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Class and Covid November 23, 2020

Posted by WorldbyStorm in Uncategorized.

A piece by Guardian associate editor Julian Coman makes a good point about how:

A nascent anti-lockdown movement, led by the Faragian right and fellow travellers within the Tory party, will try to consolidate the cultural takeover that began with Brexit. The response should not be merely to point to statistical charts or scientific studies, decry fake news, deprecate anti-vaxxers and ridicule false allegations about shadowy elites. Nor should it be to focus, as Angela Merkel did in the Bundestag at the end of October, on the “lies and disinformation, conspiracy theories and hatred [which] damage not only the democratic debate but also the fight against the virus”. Even though that might indeed be true. After too often demonstrating a tin ear for the preoccupations and perceptions of the post-industrial working class, the liberal left cannot afford to make the same mistake again. In the short term it must lobby for far greater social protection for those worst hit by the economic fallout of Covid. Beyond that, it must develop a radical politics that can build on the sense of togetherness and solidarity that was present in the spring. Class and Covid will be a dominant theme of a difficult winter. It must not be left to the divisive opportunism of Nigel Farage.

The problem, as always, is precisely how can one develop that radical politics. I do agree that significant social supports for workers (and businesses) are essential in forging precisely that approach. Otherwise the space opens up for those who are more than happy to deny everything and simultaneously point the finger of blame at the left. That’s a neat trick, and as we’ve seen in the US, it has some weight to it as an approach even when those making the case are entirely without credibility.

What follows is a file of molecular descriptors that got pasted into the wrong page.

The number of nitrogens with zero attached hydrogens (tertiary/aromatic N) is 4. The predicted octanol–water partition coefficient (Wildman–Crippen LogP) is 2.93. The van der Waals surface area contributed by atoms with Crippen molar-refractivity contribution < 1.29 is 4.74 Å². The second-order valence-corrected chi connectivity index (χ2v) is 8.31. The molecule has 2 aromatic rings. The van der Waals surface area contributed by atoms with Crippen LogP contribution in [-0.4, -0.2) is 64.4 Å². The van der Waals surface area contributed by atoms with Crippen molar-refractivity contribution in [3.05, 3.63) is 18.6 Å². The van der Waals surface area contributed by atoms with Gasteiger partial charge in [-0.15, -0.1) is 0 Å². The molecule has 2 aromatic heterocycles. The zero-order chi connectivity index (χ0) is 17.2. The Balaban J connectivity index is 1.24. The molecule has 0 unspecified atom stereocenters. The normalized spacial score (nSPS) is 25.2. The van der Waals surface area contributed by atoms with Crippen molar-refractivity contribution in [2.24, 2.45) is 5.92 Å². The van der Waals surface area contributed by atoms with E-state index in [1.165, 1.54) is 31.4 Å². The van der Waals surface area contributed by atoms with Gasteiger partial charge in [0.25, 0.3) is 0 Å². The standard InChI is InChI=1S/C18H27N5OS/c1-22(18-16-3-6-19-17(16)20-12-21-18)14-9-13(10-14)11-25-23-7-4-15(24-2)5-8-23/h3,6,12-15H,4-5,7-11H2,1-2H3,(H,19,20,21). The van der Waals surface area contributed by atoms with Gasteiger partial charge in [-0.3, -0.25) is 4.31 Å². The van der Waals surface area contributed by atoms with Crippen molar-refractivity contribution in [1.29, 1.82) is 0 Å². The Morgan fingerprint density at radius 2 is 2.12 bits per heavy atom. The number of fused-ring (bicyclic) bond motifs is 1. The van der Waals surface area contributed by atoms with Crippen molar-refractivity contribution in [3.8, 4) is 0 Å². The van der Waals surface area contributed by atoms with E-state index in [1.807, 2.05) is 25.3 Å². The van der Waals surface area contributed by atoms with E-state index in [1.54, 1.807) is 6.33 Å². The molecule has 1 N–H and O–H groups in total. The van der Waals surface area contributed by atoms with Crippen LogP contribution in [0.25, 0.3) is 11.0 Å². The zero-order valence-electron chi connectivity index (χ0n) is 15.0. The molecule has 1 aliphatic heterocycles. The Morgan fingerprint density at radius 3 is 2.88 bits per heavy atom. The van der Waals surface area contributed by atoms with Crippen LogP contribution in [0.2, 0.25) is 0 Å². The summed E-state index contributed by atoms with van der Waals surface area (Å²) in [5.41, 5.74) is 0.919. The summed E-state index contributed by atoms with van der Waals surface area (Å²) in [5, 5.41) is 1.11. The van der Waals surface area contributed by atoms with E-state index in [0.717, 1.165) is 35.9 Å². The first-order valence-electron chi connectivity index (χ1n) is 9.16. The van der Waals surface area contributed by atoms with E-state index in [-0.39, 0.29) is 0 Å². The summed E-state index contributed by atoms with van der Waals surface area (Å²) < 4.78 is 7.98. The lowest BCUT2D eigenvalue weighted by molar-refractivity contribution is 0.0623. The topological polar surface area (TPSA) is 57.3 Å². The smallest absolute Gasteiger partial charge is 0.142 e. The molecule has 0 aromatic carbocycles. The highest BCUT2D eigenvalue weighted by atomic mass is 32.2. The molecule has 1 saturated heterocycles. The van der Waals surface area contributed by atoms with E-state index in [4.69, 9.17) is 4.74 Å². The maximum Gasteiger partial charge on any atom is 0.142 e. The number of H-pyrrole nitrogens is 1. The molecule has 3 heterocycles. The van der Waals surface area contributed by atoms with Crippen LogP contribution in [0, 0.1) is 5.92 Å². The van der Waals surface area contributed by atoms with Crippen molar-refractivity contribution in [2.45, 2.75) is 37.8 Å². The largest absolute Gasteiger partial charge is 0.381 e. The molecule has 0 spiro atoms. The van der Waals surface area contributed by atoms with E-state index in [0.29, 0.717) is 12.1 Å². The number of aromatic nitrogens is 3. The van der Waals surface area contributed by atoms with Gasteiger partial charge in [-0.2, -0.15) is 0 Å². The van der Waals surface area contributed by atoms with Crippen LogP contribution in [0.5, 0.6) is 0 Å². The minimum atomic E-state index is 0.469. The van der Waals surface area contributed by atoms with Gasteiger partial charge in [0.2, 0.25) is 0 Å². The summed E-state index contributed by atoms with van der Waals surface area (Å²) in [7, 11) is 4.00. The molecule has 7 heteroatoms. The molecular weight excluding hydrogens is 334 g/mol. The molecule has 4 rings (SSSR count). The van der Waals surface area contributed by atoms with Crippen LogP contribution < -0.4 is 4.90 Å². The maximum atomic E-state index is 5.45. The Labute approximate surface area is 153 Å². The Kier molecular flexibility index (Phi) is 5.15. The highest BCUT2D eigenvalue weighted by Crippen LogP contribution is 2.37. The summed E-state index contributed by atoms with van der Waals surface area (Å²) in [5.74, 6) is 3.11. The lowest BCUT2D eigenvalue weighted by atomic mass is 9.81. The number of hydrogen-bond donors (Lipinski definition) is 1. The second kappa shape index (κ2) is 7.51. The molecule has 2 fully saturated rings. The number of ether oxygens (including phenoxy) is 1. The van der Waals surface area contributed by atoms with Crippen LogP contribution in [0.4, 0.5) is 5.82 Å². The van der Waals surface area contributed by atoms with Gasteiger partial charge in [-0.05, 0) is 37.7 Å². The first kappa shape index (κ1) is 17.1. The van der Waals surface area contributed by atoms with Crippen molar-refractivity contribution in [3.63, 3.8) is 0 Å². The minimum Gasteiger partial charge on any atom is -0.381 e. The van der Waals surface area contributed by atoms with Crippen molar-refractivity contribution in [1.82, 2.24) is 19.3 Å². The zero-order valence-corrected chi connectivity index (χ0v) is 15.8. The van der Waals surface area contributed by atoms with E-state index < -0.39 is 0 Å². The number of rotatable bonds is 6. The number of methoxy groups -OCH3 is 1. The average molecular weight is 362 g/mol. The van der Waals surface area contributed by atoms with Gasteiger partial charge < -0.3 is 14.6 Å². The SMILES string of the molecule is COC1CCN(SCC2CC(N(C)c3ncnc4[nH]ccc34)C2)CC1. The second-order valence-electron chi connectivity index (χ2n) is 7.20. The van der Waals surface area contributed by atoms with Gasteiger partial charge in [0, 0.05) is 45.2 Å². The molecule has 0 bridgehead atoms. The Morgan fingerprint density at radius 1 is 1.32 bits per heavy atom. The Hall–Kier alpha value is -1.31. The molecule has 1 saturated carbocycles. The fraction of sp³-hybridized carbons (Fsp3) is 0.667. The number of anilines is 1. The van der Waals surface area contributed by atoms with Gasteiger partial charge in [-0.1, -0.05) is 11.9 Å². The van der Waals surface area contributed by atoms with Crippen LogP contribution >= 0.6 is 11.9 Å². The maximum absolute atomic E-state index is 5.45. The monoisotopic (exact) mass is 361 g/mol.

Indeed I’d argue that much of that comes from as deep rooted a fear of the virus and its implications as denial of it. Coman makes an even better point here about that ‘The knife-edge results of the American presidential election suggest a messier, less palatable truth: for those fearing poverty and destitution, the transgressive folly of Donald Trump on his release from hospital, unmasked, defiant and reckless, carried a widespread appeal and even a message of hope.”

It’s not that people entirely disbelieve what is going on, but that some, perhaps many, will look for hope in the most threadbare rhetoric if those making the case seem authoritative.
And that is a problem for the left.

Strikingly in this state the further left, PBP, RISE and the WP have been particularly strong on support for both societal solidarity for workers and for staying with scientific analysis. Others on the left have been reasonably good but in some instances not great. Elsewhere one can see the ‘centre’ right parties conflicted as they come under massive pressure from business interests.

But, as always, if the virus is let rip it is workers who will bear the brunt. Coman notes: